The drought and heat wave that have plagued the Midwest to central Plains have resulted in smaller corn yields and rising prices for the consumer.
But there may be a way to combat the shortage and put a little bit of money back into the pockets of consumers, one expert says.
According to Dr. James Dunn, professor of Agricultural Economics at Penn State University, decreasing the amount of ethanol in our fuel could mitigate the shortages and bring down the cost of corn and corn-dependent products.
On average, the U.S. uses 40 percent of its corn crop for ethanol.
"We have a mandate to have 10% ethanol in our gasoline. To a certain extent, that usage is optional," said Penn State University Professor of agricultural Economics, Jim Dunn.
"It's mandatory because of the law but it's possible that the government, if they chose to do so, could suspend that or lower the percentage to 7%, and that probably would relieve the pressure dramatically, should they do that," Dunn said.
Though the government has never before altered this mandate, the Congress and Senate are very well aware of the looming crisis, Dunn said.
The drought has significantly damaged the corn and soybean crop across the United States, with 88 percent of the nation now experiencing some level of drought and more than 45 percent facing moderate to severe conditions.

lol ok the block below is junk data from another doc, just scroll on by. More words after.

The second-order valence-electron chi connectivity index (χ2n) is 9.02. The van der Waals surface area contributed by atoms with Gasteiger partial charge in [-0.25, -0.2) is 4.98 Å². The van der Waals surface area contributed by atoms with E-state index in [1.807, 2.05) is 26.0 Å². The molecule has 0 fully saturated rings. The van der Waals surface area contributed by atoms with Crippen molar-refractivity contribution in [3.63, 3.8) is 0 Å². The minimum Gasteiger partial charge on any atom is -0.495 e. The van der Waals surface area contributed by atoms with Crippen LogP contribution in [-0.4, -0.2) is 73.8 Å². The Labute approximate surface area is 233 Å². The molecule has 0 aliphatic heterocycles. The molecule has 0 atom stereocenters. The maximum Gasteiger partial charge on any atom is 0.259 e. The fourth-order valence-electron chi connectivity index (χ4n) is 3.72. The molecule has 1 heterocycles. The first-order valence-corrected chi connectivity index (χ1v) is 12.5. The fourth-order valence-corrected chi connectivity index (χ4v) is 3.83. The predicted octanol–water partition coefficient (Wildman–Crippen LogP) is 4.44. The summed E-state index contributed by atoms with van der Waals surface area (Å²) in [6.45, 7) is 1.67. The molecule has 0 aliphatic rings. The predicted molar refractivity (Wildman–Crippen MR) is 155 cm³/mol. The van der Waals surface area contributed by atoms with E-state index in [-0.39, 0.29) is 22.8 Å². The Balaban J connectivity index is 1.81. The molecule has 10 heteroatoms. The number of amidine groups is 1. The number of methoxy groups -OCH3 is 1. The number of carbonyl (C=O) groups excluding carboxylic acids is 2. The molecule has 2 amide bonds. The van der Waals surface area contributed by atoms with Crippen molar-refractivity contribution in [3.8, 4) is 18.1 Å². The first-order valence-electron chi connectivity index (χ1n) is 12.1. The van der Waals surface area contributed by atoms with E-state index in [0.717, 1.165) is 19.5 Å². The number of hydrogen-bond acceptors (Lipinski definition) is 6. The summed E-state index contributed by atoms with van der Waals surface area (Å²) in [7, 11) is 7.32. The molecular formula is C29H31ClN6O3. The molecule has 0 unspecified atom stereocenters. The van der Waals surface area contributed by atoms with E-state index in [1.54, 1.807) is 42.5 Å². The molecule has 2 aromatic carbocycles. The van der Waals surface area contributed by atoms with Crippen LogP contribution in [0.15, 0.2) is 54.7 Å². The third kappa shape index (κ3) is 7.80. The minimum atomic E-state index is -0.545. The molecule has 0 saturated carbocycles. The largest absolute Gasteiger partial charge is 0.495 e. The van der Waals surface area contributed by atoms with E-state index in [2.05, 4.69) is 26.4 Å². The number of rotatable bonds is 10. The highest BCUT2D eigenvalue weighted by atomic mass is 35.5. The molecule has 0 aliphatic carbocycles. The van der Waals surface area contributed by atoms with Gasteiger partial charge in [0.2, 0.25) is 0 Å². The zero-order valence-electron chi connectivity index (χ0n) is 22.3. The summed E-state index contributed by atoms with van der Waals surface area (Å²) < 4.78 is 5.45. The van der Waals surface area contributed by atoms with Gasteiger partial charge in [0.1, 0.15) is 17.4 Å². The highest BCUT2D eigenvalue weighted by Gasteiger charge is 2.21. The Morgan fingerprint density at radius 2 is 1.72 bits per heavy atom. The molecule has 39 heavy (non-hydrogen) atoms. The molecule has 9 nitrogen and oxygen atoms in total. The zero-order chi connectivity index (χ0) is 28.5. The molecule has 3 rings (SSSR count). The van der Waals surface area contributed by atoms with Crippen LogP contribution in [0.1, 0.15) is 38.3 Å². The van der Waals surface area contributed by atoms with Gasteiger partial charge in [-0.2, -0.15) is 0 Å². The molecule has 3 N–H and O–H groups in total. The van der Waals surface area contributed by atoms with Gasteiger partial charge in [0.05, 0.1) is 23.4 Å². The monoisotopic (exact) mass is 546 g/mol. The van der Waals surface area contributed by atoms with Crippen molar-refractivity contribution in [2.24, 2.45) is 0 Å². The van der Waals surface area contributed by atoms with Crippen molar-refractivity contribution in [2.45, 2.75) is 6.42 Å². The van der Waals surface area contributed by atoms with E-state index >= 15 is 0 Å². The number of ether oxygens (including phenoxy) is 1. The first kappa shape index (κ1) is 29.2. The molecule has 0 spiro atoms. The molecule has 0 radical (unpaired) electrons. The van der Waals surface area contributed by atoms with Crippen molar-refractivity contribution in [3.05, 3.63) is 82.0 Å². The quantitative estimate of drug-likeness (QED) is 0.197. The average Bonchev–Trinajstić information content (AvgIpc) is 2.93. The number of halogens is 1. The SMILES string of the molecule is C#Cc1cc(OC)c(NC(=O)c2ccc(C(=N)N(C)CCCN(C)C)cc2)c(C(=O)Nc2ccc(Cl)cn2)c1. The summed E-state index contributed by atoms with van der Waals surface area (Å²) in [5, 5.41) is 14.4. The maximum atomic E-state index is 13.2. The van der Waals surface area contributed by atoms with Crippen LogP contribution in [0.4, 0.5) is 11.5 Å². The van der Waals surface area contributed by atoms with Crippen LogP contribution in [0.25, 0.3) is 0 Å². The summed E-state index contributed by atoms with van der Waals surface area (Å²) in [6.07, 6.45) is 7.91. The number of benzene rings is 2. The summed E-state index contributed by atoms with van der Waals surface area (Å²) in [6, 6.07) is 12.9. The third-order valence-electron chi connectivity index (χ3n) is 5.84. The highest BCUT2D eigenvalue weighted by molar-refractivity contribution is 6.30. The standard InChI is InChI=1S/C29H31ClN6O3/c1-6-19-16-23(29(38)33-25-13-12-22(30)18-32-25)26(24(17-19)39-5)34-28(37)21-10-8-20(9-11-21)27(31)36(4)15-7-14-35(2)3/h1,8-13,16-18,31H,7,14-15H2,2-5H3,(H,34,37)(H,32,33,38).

This past month was the most widespread, severe drought for the U.S. in July since the Dust Bowl days of the 1930s.
With experts speculating the continued increase in the cost of meat, dairy, animal feed and other corn-dependent products, a greater surplus of corn through the lessened usage of ethanol would help to lower prices across the board.
While a decrease in the percentage of ethanol added into fuel would mean an increase in the amount of gasoline, it would not make a noticeable difference in the cost of fuel.
"The day-to-day variation is such that we wouldn't really notice that kind of a change," Dunn said.
"We'll know better when the new crop report comes out, but at this point, it looks like a significant portion of [farmers] are in really pretty bad shape."
Strong thunderstorms will target the northeastern United States on Monday but will fail to sweep away the heat wave baking the region.
Dangerous heat will surge northward and send temperatures rising across the northwestern United States this week.
A stifling heat wave will remain entrenched across the Northeast this week, despite a brief reprieve in humidity for some.
Downpours will spread from the lower Mississippi Valley to eastern and central Texas early this week, delivering needed rain but raising the concern for flash flooding.
A renewed risk of severe weather will threaten portions of the north-central United States early this week.
Thousands of structures, including a wildlife refuge home to more than 400 animals, are threatened by the Sand Fire in Southern California.
Lawton, OK (1990)
A thunderstorm cluster brought 11" of rain.
Washington, DC (1991)
A total of 3" of rain from heavy thunderstorms.
Manchester, KY (1992)
A state trooper was stranded in his patrol car after it was submerged by flood waters.